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01.12.2019 | Research article | Ausgabe 1/2019 Open Access

BMC Complementary Medicine and Therapies 1/2019

Pharmacokinetics of cucurbitacin B from Trichosanthes cucumerina L. in rats

BMC Complementary Medicine and Therapies > Ausgabe 1/2019
Natthaphon Hunsakunachai, Nitra Nuengchamnong, Weena Jiratchariyakul, Tanawan Kummalue, Phisit Khemawoot
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Cucurbitacin B is the major bioactive constituent in Trichosanthes cucumerina L. fruits, which the pharmacological properties have been studied for decades particularly an anti-tumor activity. The pharmacokinetic profile of this compound is still limited and investigation is needed for further phytopharmaceutical product development. This study aimed to investigate the pharmacokinetic profile of cucurbitacin B after administering the compound at different doses and routes to rats.


Male Wistar rats (n = 6) were treated by cucurbitacin B extracted from Trichosanthes cucumerina L. The cucurbitacin B was administered at 0.1 mg/kg intravenously or by oral gavage at 2–4 mg/kg. Blood samples and internal organs were collected serially within 24 h after administration. Urine and feces were collected from time 0 to 48 h. The level of cucurbitacin B in biological samples was determined by liquid chromatography-tandem mass spectrometry.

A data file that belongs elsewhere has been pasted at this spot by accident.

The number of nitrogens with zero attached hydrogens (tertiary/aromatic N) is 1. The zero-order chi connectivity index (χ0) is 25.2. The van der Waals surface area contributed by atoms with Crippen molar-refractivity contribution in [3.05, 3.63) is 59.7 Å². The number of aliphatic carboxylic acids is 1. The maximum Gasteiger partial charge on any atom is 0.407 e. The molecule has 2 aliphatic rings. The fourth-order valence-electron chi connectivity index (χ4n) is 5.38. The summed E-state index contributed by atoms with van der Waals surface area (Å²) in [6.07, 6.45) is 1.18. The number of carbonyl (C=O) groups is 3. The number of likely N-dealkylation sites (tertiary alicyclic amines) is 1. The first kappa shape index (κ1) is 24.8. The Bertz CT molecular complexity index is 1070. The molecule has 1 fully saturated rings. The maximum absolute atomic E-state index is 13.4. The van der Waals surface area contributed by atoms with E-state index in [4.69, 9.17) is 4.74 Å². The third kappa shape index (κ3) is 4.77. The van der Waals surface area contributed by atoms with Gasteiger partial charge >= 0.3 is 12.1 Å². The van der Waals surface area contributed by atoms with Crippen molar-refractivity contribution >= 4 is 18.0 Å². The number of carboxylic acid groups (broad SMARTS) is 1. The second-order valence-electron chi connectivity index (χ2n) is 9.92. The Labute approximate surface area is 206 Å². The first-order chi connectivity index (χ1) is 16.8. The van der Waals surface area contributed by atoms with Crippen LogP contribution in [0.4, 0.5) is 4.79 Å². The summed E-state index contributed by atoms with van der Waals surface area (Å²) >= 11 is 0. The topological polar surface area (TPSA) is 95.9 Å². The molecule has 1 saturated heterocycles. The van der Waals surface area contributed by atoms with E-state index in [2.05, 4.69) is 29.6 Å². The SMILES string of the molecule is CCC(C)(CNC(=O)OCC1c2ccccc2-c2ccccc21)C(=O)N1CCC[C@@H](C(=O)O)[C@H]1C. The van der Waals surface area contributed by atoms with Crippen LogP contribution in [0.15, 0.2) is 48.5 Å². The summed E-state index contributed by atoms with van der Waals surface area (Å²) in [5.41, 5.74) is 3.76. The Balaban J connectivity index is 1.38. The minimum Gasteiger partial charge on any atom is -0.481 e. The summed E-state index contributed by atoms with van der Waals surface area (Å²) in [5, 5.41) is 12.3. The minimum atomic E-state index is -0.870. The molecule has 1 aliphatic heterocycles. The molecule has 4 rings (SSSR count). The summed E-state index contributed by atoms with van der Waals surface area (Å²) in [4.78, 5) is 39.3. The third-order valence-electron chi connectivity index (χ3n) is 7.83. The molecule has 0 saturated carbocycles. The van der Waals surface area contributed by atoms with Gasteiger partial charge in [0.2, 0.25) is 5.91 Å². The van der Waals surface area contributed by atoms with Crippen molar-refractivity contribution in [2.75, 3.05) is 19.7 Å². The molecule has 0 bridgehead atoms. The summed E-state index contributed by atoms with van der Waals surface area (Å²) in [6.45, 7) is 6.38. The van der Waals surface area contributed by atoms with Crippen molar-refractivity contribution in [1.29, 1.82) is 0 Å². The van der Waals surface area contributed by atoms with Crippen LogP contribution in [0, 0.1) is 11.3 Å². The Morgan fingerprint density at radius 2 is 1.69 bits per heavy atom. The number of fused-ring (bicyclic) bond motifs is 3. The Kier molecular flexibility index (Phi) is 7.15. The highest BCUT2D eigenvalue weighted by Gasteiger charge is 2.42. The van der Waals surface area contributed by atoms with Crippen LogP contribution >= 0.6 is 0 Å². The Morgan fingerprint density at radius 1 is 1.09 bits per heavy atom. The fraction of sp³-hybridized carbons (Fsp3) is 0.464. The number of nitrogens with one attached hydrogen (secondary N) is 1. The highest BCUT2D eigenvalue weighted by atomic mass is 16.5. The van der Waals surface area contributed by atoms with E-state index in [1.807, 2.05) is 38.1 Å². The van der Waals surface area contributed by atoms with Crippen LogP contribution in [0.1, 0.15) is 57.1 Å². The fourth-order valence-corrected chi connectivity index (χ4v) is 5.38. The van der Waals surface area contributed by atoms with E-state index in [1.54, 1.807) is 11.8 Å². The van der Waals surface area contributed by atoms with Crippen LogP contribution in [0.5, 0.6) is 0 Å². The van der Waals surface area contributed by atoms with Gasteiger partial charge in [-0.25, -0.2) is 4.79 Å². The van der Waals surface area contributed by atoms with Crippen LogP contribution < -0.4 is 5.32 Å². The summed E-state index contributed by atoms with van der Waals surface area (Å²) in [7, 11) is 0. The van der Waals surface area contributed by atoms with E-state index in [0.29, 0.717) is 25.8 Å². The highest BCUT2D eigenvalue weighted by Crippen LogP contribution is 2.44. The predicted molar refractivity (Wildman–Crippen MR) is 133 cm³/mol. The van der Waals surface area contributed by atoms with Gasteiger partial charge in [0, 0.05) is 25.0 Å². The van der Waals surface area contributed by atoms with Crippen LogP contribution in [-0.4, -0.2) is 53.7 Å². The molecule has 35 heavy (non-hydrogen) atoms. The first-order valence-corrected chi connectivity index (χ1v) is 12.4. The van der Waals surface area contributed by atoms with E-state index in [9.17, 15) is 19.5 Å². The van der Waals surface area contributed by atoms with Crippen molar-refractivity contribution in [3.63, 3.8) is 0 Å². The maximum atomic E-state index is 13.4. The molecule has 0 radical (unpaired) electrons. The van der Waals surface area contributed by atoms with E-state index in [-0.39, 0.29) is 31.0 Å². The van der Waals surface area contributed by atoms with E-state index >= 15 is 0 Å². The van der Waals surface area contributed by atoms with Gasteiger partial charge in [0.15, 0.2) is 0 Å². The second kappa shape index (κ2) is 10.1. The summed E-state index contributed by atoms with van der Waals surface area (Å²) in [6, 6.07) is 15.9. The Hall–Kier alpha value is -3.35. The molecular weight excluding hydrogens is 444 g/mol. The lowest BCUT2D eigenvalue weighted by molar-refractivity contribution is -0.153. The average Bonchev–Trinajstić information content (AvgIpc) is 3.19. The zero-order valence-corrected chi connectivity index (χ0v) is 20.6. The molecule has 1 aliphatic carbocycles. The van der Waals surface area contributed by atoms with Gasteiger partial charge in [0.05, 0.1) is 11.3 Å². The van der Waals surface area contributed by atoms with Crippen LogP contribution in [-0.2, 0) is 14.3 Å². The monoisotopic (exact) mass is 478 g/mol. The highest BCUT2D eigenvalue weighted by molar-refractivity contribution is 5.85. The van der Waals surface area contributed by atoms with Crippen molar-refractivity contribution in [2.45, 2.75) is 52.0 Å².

The absolute oral bioavailability of cucurbitacin B was approximately 10%. The maximum concentration in plasma after normalization by dose ranged from 4.85–7.81 μg/L and the time to reach maximum value was approximately within 30 min after oral dosing. The level of cucurbitacin B in plasma increased proportionally to the given dose. After intravenous administration, cucurbitacin B had a large volume of distribution of about 51.65 L/kg and exhibited a high tissue to plasma concentration ratio, approximately 60 to 280-fold in several organs. Negligible amount of unchanged cucurbitacin B could be detected in urine and feces and accounted less than 1% of administered dose.


Cucurbitacin B had low oral bioavailability, but could be distributed extensively into internal organs with a high volume of distribution and tissue to plasma ratio. Only negligible amounts of unchanged cucurbitacin B were excreted via urine and feces suggesting that the compound might be biotransformed before undergoing an excretion. Further studies of the metabolic pathway and tissue uptake mechanism are required to strategize the future development of cucurbitacin B into clinical studies.
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